Old Man of the Lake is not a legend or a myth, as it may sound at first, but a 450-year-old hemlock that’s been floating vertically in the Oregon’s Crater Lake since 1896. The very thought of something so old floating in the lake for almost a century does sound impressive.
The tree trunk, which is 30 feet tall, and stands 4 feet above the water, seems like an interesting sight for tourists. Tiny flowerless plants called Fontinalis in the water of the lake decorate the hemlock and give a charming look to the Old Man.
The exposed end of the driftwood is splintered and wide enough to support a person’s weight, while its surface has been bleached by the elements.
The geologist Joseph S. Diller was the founder of the tree who’s published a study about the lake the same year the area became a national park. Joseph’s report shows that he had found the trunk six years before the lake had become a national park in 1902, and according to his radiocarbon dating, the tree itself was at least 450 years old.
After a long observation, he was almost sure that the tree stump could be displaced, so he tied a pulling wire and pulled it at a short distance.
His assumptions turned out to be true, and five years after the displacement, Joseph had noticed the trunk to be a ¼ mile away from its previous location.
Washington District conducted their researchers between July 1st and September 30th in 1938 and found out that the trunk traveled extensively, and its biggest movements occurred on days of strong winds and high waves with surprising speed. During the ongoing explorations, the old man traveled at least 62.1 miles, and due to safety, it was tied eastern of Wizard Island in 1988 by submarine explorers and scientists.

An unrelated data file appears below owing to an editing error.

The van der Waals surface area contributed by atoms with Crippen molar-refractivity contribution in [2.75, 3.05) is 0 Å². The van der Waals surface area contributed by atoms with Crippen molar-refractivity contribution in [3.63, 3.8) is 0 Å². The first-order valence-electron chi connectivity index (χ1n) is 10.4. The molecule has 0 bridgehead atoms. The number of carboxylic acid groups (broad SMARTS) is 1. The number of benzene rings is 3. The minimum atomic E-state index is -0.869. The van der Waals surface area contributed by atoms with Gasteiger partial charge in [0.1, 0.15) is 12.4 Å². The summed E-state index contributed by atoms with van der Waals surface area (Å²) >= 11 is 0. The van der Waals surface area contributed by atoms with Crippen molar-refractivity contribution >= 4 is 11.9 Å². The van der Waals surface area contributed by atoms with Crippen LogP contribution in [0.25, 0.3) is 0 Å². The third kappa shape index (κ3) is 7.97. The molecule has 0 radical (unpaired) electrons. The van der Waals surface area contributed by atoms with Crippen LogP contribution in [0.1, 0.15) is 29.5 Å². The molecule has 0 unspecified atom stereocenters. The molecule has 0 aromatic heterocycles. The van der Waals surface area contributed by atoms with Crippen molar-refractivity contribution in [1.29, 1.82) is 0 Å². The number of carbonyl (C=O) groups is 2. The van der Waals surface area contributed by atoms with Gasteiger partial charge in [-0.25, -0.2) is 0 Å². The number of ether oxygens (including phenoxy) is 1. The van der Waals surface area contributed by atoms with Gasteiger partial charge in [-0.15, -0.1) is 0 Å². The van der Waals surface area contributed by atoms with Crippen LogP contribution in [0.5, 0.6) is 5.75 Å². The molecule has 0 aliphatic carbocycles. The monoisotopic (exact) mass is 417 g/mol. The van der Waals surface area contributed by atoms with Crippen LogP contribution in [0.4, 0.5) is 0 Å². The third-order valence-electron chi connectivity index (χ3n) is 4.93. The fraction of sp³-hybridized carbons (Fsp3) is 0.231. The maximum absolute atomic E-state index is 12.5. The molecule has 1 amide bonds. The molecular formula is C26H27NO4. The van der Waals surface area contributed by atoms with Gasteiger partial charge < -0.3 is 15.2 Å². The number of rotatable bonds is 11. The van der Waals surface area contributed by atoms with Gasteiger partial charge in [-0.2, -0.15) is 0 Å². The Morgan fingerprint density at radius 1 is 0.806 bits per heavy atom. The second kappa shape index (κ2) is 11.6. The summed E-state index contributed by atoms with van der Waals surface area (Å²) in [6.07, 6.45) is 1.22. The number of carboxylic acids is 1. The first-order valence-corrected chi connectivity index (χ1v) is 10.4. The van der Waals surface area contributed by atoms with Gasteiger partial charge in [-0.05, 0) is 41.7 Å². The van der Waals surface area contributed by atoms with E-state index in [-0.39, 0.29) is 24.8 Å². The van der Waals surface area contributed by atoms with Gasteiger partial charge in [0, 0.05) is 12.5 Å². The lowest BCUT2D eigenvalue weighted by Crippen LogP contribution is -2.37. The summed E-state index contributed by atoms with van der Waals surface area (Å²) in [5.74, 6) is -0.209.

However, the stump’s limited freedom became absolute after a storm had hit the lake and had the hemlock broken from his anchor.
It is still a mystery why the tree stump didn’t rot or been knocked to pieces while hitting the shore. Even the great Crater Lake is seen as a mysterious place for some people who admire its crystal-clear water.
Many also wondered why the ‘old man’ hasn’t sunk at the bottom of the lake yet and Crater Lake Institute finally came with an explanation.
They said that the equilibrium obtained by the submerged end, which is becoming heavier over time due to water soaking, and the exposed one, which is dry, allow the trunk to be stable in the water and float with the wind.
Regarding the tree trunk’s origins, it’s assumed that it may have been a remnant of a volcano eruption which occurred in 5.680BC. According to other assumptions, the tree is a mute evidence of a rock slide from the crater wall. Apparently, the stump was carried away by the water and has floated in a vertical position for over 120 years.
However, the tree has been bobbing in the deepest lake in America for many years and, still, no one knows how it got there, despite the many fictional stories about its arrival.
Visitors have the opportunity to observe the hemlock from their boats, as since January 2012, tour boats have been provided.
Those who already have seen the Old Man often make jokes related to its name, wondering if he would ever retire.
The answer to their most frequent question will remain unanswered until the Old Man waves at them from the surface while floating with the wind.